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BWW Reviews: Shakespeare Theatre Company's PRIVATE LIVES Offers Delicious Wit and Whimsy


Picture your honeymoon. You're thrilled to be at your destination. You are ready for a new start. And undoubtedly, you cannot, in that moment, picture anything bad occurring during this blissful event. That is, until you suddenly see your ex.

This nightmare situation serves as the basic plot of Noel Coward's PRIVATE LIVES, currently playing at Shakespeare Theatre Company's Lansburgh Theatre.

Directed by Maria Aitken, the show hilariously delves into the question of what is proper, what is best left private, and what one should do in the face of the person you love, no matter how much you probably actually hate them.

Maria Aitken's direction is immaculate. She has crafted a production riddled with asides, physical comedy, and delightful interludes that make you want to jump on the stage and be apart of the merriment. Combined with Coward's witty script, Aitken's direction and her actors' timing gives it a new level that, while slightly dated, makes the show irresistibly fun.

Set designer Allen Moyer has crafted a set that accurately depicts both action and attitude. The large pieces, while slightly daunting as they move towards the edge of the stage at the beginning of each act, are beautiful, providing a handsomely neutral background to the colorful characters residing within them. During the two acts in Amanda's apartment, it becomes fun to notice all of the looming masks and home decorations, which have an appropriately foreboding quality. One may not consider how set pieces can fit the theme, but in this production, you are happily made aware of it.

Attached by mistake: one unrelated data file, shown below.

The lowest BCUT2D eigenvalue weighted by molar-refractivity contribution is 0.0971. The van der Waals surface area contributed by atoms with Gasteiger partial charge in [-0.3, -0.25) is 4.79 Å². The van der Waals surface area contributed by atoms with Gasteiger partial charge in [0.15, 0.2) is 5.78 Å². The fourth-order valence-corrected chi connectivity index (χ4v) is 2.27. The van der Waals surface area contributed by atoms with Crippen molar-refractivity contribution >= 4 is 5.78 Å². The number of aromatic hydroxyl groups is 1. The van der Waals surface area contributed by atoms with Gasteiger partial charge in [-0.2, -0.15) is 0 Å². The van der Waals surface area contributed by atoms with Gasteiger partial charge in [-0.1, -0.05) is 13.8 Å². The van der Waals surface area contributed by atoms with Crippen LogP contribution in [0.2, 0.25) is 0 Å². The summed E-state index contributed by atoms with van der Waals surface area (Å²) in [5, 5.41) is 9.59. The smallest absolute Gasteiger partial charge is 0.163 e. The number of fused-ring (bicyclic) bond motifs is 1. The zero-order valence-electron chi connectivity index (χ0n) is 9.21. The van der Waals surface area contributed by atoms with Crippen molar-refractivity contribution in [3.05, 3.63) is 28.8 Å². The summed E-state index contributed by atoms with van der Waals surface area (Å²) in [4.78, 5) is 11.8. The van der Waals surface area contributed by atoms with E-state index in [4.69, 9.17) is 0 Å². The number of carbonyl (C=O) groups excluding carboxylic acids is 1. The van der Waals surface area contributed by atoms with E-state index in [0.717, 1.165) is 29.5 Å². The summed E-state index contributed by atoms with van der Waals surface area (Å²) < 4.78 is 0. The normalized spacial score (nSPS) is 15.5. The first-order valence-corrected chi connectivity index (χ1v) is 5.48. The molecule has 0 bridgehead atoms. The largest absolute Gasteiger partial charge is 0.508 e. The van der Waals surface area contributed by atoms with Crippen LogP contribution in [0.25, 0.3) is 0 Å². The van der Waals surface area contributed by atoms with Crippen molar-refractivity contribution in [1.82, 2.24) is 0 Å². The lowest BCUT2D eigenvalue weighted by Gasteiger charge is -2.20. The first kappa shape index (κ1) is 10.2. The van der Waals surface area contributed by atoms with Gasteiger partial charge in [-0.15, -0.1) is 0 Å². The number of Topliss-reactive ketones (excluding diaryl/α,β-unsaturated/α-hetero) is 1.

Candice Donnelly's costumes are equally wonderful, and match the character's personalities. Amanda (Bianca Amato) dazzles in a gold evening gown, then later in a smart traveling ensemble with chunky bracelets. The men have an air of civilized glamour, and Sybil's (Autumn Hurlbert) light colors further her ingénue portrayal.

Bianca Amato and James Waterston are an unparalleled pair as Amanda and Elyot, the divorced couple who find themselves drawn back together. Amato is both grit and glamour, portraying a character that is brusque for her time, but immense fun to watch. Waterston begins his portrayal of Eliot as prim and reserved, but loses it completely as the show goes on, and Amanda's allure reveals his true, simplistic personality. In short, he is hilarious.

As Sybil, Autumn Hurlbert is a perfect brat, adamant to get her own way. While shrill, she is fun, and a stark contrast to Amato's Amanda. Jeremy Webb makes Victor appropriately droll, but his physical comedy in later scenes of the show demonstrates a new side.

If you are a fan of quick wit, smart humor, physical comedy and productions that make you want to remain in the seats for days, see PRIVATE LIVES. While the situation may be a nightmare for the four main characters, it is an absolute dream of a theatre experience for its audience.

PRIVATE LIVES runs in the Lansburgh Theatre through July 13th. The show is about 2 hours and 30 minutes long, with two intermissions. Visit Shakespeare Theatre Company's website to find out more information.

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